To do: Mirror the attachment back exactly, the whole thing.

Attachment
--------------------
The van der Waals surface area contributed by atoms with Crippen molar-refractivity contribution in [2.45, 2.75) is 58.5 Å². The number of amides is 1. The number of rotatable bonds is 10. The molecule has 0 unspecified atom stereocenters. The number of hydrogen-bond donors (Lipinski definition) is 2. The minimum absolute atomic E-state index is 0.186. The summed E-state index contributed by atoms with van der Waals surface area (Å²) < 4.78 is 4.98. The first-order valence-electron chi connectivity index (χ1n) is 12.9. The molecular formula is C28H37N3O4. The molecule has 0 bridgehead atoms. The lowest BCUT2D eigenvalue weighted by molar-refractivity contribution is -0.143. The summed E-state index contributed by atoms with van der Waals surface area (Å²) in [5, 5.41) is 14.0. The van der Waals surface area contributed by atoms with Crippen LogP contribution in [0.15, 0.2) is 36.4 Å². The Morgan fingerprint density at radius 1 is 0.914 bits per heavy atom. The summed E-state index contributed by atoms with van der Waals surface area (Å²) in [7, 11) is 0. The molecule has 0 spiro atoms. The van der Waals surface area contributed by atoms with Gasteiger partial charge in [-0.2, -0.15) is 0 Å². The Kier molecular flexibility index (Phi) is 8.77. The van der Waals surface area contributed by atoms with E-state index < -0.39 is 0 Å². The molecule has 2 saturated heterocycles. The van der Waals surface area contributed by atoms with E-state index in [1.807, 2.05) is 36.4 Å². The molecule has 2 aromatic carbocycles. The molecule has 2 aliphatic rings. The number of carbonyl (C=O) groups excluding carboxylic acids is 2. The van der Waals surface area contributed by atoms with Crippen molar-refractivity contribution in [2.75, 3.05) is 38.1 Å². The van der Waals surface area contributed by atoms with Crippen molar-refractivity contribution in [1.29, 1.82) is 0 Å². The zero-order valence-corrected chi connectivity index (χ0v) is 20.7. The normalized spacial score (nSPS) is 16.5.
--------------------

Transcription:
The van der Waals surface area contributed by atoms with Crippen molar-refractivity contribution in [2.45, 2.75) is 58.5 Å². The number of amides is 1. The number of rotatable bonds is 10. The molecule has 0 unspecified atom stereocenters. The number of hydrogen-bond donors (Lipinski definition) is 2. The minimum absolute atomic E-state index is 0.186. The summed E-state index contributed by atoms with van der Waals surface area (Å²) < 4.78 is 4.98. The first-order valence-electron chi connectivity index (χ1n) is 12.9. The molecular formula is C28H37N3O4. The molecule has 0 bridgehead atoms. The lowest BCUT2D eigenvalue weighted by molar-refractivity contribution is -0.143. The summed E-state index contributed by atoms with van der Waals surface area (Å²) in [5, 5.41) is 14.0. The van der Waals surface area contributed by atoms with Crippen LogP contribution in [0.15, 0.2) is 36.4 Å². The Morgan fingerprint density at radius 1 is 0.914 bits per heavy atom. The summed E-state index contributed by atoms with van der Waals surface area (Å²) in [7, 11) is 0. The molecule has 0 spiro atoms. The van der Waals surface area contributed by atoms with Gasteiger partial charge in [-0.2, -0.15) is 0 Å². The Kier molecular flexibility index (Phi) is 8.77. The van der Waals surface area contributed by atoms with E-state index < -0.39 is 0 Å². The molecule has 2 saturated heterocycles. The van der Waals surface area contributed by atoms with E-state index in [1.807, 2.05) is 36.4 Å². The molecule has 2 aromatic carbocycles. The molecule has 2 aliphatic rings. The number of carbonyl (C=O) groups excluding carboxylic acids is 2. The van der Waals surface area contributed by atoms with Crippen molar-refractivity contribution in [2.75, 3.05) is 38.1 Å². The van der Waals surface area contributed by atoms with Crippen molar-refractivity contribution in [1.29, 1.82) is 0 Å². The zero-order valence-corrected chi connectivity index (χ0v) is 20.7. The normalized spacial score (nSPS) is 16.5.